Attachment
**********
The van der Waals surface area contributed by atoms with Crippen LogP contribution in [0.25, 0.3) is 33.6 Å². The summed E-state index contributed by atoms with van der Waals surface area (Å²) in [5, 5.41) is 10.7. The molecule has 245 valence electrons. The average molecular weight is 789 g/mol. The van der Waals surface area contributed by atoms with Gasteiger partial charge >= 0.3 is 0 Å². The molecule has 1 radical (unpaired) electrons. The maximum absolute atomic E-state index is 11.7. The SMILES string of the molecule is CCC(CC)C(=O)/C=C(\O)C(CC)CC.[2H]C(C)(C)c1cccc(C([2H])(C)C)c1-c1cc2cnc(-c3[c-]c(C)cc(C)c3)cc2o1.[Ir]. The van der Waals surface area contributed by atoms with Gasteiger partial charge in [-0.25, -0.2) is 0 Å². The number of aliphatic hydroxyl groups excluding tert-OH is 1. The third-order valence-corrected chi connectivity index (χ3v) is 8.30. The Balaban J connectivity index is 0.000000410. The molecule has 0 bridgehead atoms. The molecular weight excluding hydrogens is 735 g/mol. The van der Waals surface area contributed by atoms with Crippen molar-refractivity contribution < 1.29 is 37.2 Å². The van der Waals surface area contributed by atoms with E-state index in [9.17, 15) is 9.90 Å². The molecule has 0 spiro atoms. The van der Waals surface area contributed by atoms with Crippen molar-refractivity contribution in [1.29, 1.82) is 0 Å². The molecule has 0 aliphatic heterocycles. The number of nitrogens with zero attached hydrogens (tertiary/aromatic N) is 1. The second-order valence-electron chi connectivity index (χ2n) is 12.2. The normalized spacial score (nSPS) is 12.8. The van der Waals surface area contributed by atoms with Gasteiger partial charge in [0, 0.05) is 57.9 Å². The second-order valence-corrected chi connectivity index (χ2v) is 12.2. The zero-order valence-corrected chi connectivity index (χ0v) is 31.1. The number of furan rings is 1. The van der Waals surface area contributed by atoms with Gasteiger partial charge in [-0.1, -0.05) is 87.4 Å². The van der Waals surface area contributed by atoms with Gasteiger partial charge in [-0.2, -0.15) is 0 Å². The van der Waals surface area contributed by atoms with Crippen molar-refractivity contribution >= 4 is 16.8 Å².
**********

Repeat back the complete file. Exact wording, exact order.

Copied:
The van der Waals surface area contributed by atoms with Crippen LogP contribution in [0.25, 0.3) is 33.6 Å². The summed E-state index contributed by atoms with van der Waals surface area (Å²) in [5, 5.41) is 10.7. The molecule has 245 valence electrons. The average molecular weight is 789 g/mol. The van der Waals surface area contributed by atoms with Gasteiger partial charge >= 0.3 is 0 Å². The molecule has 1 radical (unpaired) electrons. The maximum absolute atomic E-state index is 11.7. The SMILES string of the molecule is CCC(CC)C(=O)/C=C(\O)C(CC)CC.[2H]C(C)(C)c1cccc(C([2H])(C)C)c1-c1cc2cnc(-c3[c-]c(C)cc(C)c3)cc2o1.[Ir]. The van der Waals surface area contributed by atoms with Gasteiger partial charge in [-0.25, -0.2) is 0 Å². The number of aliphatic hydroxyl groups excluding tert-OH is 1. The third-order valence-corrected chi connectivity index (χ3v) is 8.30. The Balaban J connectivity index is 0.000000410. The molecule has 0 bridgehead atoms. The molecular weight excluding hydrogens is 735 g/mol. The van der Waals surface area contributed by atoms with Crippen molar-refractivity contribution < 1.29 is 37.2 Å². The van der Waals surface area contributed by atoms with E-state index in [9.17, 15) is 9.90 Å². The molecule has 0 spiro atoms. The van der Waals surface area contributed by atoms with Crippen molar-refractivity contribution in [1.29, 1.82) is 0 Å². The molecule has 0 aliphatic heterocycles. The number of nitrogens with zero attached hydrogens (tertiary/aromatic N) is 1. The second-order valence-electron chi connectivity index (χ2n) is 12.2. The normalized spacial score (nSPS) is 12.8. The van der Waals surface area contributed by atoms with Gasteiger partial charge in [0, 0.05) is 57.9 Å². The second-order valence-corrected chi connectivity index (χ2v) is 12.2. The zero-order valence-corrected chi connectivity index (χ0v) is 31.1. The number of furan rings is 1. The van der Waals surface area contributed by atoms with Gasteiger partial charge in [-0.1, -0.05) is 87.4 Å². The van der Waals surface area contributed by atoms with Gasteiger partial charge in [-0.2, -0.15) is 0 Å². The van der Waals surface area contributed by atoms with Crippen molar-refractivity contribution >= 4 is 16.8 Å².